The Queen will skip the opening of Parliament for the first time in decades
Queen Elizabeth II will not attend the opening of Parliament on Tuesday for the first time in nearly 60 years because she struggles to get around.
Buckingham Palace said in a statement on Monday that the decision was made in consultation with her doctors and the 96-year-old had “reluctantly” decided not to attend. Prince Charles will read his speech, while for the first time his grandson Prince William, Duke of Cambridge, will play an official role in the event.
“At Her Majesty’s request and with the agreement of the relevant authorities, the Prince of Wales will read the Queen’s Speech on Her Majesty’s behalf, also in the presence of the Duke of Cambridge,” the palace said in a statement.
It will only be the third time in her reign that Elizabeth has failed to open Parliament. She had already missed the opening in 1959, when she was pregnant with Prince Andrew, and in 1963, when she was pregnant with Prince Edward.
The official opening of Parliament is an age-old ceremony that marks the beginning of the legislative year. The pageantry traditionally begins with a coach ride to the Houses of Parliament, followed by the monarch reading the Queen’s Speech setting out the government’s legislative program in a joint session attended by members of the House of Lords and of the House of Commons.
But participating also involves navigating stairs and other challenges for someone with mobility issues.
Britain’s longest-serving monarch, Elizabeth last appeared in public at a service at Westminster Abbey to celebrate the life of Prince Philip, her husband of more than 70 years who died last year.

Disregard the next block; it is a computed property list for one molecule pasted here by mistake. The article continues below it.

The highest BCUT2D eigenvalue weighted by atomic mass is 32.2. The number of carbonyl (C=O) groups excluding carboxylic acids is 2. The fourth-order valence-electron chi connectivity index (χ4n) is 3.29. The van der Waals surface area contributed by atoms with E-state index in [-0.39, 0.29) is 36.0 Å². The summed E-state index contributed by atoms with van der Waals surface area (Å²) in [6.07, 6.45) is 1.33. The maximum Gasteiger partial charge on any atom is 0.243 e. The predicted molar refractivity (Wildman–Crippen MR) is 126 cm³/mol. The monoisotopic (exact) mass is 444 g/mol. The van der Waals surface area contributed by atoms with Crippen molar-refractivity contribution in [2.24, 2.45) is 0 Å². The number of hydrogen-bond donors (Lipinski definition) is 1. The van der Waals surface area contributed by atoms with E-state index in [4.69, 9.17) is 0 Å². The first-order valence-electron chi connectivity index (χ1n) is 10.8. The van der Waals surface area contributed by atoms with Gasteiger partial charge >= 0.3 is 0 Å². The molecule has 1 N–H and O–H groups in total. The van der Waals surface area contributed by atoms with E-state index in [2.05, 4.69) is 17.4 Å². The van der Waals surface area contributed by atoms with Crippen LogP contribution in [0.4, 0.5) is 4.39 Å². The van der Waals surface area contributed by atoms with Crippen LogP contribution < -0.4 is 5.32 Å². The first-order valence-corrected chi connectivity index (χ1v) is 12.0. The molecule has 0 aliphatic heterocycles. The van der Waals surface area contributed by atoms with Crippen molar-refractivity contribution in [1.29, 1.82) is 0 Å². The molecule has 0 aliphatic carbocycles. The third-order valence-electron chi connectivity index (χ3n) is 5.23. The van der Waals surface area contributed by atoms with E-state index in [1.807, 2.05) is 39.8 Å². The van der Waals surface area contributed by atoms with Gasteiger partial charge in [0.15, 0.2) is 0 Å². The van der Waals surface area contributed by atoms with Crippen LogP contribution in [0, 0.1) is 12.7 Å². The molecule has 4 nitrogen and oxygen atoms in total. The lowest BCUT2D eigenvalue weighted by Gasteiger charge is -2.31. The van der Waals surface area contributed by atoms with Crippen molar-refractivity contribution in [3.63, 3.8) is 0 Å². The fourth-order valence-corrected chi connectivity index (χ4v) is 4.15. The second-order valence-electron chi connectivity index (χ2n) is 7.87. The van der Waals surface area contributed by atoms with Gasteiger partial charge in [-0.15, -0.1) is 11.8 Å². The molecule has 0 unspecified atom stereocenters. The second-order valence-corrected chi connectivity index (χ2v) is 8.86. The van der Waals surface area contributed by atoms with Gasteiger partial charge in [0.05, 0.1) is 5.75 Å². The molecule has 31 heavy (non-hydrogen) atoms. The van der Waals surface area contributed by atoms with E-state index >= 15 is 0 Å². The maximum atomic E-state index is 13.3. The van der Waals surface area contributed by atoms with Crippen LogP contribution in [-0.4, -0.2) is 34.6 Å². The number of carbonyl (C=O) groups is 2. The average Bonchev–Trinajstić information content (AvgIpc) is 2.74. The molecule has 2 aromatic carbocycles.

Last week, the palace also announced that its difficulties would also prevent it from participating in the summer garden party season. These events feature thousands of guests sipping tea on the lawns of Buckingham Palace or the Palace of Holyroodhouse in Edinburgh.
The guests are people from across the country who have all served their communities, and it’s considered a great up-close look at the sovereign. The Queen is known for wearing bright colors to ensure she can be seen.
Parties, which involve hours spent standing, walking and mingling, were due to return for the first time in three years from next week.
Elizabeth, who also recently recovered from a bout of COVID-19, has spent much of the past two years at Windsor Castle in west London, where she has taken refuge during the pandemic. She continued to work throughout this period, although most of her duties were carried out virtually, including meetings with ambassadors, health workers and school children.